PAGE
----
The release of 2 inch single-crystal AlN substrates with a 50% usable area from Crystal IS should prove to be particularly beneficial for AlGaN-based optoelectronics, if not necessarily for LEDs with active AlN epilayers.
In the very long term, other applications such as optical data storage may present an opportunity for deep-UV lasers based on similar structures, although the pace at which hard disk, flash memory and Internet storage technologies are advancing suggests that a sufficiently large market to justify their costly development may never materialize. Either way, making reliable lasers based on AlN would require epitaxial growth of semiconductor layers with even lower defect densities.
Crystal IS CEO Ding Day told Compound Semiconductor that his latest substrates have a defect density of less than 104 defects per cm2, although Crystal IS also produces custom material for its clients with different specifications, and levels as low as 103 defects per cm2 have been shown.
"Alternative techniques to produce quasi-bulk AlN substrates do exist, but these all involve growing on non-native materials and result in high defect densities that are more than 100,000 times that of the native substrate," explained Day. "We are following in the footsteps of silicon carbide, [but] aluminum nitride is a very challenging material."
Growing a single crystal of AlN to form a boule from which AlN wafers can be sliced is the biggest challenge. Crystal IS has been awarded US patents that detail the use of a tungsten crucible to do this. The method quoted in US patent 6,770,135 describes how the growth chamber is first evacuated and then pressurized to about 1 bar with a gas mixture consisting of 95% nitrogen and 5% hydrogen. A polycrystalline AlN seed is then placed in the growth chamber and heated to around 1800 °C, resulting in a crystal that can be grown at 0.6-0.9 mm per hour.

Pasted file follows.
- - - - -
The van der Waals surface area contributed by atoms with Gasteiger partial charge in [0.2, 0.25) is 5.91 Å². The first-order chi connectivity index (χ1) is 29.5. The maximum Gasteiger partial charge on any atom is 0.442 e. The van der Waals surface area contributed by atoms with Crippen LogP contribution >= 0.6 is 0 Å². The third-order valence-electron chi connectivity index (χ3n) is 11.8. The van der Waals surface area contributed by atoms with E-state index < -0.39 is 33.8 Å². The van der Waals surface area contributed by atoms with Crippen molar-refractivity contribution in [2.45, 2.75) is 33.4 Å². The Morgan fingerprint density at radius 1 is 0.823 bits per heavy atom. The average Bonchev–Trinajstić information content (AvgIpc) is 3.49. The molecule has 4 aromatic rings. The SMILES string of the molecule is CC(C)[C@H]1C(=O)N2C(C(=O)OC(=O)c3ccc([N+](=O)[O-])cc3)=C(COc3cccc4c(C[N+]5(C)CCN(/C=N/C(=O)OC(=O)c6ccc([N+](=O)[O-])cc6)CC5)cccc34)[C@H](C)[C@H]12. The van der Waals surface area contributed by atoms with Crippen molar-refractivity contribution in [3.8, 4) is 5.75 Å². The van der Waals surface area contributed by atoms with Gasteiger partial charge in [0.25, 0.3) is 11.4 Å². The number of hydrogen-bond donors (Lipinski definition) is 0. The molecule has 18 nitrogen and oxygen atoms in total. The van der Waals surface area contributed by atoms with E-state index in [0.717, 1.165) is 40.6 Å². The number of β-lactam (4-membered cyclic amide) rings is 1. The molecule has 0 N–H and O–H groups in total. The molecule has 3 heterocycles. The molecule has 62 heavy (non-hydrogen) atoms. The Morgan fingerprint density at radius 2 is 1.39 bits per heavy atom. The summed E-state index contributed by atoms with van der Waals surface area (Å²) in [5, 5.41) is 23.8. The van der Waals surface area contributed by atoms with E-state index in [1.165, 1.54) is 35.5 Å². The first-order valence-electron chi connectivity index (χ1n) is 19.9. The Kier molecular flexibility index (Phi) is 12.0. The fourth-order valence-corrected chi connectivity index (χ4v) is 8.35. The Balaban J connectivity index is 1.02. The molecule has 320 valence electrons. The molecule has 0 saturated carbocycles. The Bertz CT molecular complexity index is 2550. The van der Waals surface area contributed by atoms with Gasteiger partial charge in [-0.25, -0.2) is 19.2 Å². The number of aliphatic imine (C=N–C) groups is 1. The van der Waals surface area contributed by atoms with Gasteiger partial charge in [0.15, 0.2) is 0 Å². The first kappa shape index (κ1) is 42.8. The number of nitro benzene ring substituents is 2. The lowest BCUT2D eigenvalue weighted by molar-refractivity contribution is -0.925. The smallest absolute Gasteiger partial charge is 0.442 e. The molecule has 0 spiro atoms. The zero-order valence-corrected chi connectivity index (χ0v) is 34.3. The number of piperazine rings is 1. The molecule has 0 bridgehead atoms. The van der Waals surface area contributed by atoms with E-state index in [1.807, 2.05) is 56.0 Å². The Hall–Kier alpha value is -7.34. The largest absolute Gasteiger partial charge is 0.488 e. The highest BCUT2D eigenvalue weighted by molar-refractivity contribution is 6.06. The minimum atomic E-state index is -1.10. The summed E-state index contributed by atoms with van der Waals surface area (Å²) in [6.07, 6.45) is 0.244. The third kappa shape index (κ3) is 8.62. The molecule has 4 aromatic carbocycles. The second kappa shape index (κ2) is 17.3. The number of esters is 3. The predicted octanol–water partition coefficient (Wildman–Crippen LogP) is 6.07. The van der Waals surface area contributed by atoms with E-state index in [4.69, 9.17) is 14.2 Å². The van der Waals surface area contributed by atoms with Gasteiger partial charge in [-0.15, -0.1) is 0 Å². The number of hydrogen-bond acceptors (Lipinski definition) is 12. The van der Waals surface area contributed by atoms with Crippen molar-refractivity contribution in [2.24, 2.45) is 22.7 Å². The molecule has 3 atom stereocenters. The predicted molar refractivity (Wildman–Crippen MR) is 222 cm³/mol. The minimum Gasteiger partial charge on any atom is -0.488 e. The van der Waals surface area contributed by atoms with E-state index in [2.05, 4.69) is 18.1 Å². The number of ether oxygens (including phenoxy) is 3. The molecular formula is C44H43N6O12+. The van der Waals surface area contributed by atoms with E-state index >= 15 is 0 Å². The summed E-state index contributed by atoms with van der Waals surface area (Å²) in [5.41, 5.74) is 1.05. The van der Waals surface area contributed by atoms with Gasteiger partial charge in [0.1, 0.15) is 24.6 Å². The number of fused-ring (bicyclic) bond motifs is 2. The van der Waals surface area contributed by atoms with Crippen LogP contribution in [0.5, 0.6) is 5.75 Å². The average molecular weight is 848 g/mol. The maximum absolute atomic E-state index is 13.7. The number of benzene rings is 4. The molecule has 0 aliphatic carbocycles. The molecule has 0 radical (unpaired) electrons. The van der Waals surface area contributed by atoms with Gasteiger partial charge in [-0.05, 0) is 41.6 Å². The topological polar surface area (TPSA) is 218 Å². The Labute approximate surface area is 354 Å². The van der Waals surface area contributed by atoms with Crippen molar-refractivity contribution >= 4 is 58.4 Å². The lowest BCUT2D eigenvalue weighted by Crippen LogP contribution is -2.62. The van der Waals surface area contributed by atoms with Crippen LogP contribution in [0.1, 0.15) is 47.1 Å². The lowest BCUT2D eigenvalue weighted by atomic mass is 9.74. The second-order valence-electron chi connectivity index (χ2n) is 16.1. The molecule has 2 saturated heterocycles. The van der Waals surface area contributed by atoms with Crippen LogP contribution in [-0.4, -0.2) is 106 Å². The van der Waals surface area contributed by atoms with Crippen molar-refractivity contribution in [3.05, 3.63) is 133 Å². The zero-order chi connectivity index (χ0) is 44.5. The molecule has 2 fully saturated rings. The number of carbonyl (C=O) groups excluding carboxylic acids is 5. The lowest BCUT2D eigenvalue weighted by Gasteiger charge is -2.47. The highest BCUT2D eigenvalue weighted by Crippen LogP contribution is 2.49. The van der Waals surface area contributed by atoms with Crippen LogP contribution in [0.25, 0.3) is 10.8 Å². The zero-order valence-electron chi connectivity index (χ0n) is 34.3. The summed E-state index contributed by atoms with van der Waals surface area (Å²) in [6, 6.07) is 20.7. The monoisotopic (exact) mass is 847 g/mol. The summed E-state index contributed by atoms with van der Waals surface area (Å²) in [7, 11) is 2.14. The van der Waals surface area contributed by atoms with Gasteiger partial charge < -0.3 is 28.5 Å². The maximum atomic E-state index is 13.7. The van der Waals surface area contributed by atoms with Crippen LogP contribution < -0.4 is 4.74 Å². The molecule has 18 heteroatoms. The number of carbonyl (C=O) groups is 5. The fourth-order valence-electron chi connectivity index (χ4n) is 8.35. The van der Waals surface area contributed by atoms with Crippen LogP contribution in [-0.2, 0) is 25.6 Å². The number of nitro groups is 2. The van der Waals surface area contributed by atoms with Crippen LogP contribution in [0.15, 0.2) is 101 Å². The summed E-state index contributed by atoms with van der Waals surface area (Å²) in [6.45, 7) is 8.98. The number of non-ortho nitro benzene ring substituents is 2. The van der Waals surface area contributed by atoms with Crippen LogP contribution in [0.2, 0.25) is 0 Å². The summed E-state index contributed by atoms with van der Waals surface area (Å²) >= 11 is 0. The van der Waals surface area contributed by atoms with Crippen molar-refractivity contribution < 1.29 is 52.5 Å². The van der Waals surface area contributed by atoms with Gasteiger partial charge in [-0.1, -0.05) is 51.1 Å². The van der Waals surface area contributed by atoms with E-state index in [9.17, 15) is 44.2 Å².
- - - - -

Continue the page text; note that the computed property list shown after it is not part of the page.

Although using a native substrate should help to increase the internal conversion efficiency of the 210 nm LED by up to two orders of magnitude, Khan reckons that a great deal more work is required before any commercial application becomes plausible, and warns that it will not be a straightforward development path.
"For high-aluminum compounds, one can surely benefit from AlN substrates," said Khan. "For [AlGaN-based] 245 nm devices, efficiency can potentially be doubled by reducing defects by a factor of 10."
"However, for AlN LEDs the problem will be to find a compatible material with a bandgap larger than AlN," he added. "This will be needed to form quantum wells for efficient carrier capture."
Apart from an increase in efficiency by a factor of at least a million, the 210 nm LEDs need a reduction in operating voltage to well below 25 V for commercial use. To achieve the latter, the room-temperature conductivity of the AlN layers must be increased - probably by developing more efficient doping methods.
Taniyasu suggests that this could be achieved partly by using elements such as carbon, beryllium, zinc or cadmium instead of magnesium to dope the p-type layer, and partly by depositing carrier confinement structures such as quantum wells.
Although these are very early days for AlN, the recent advances made by both the NTT and Crystal IS teams suggests that its time will come.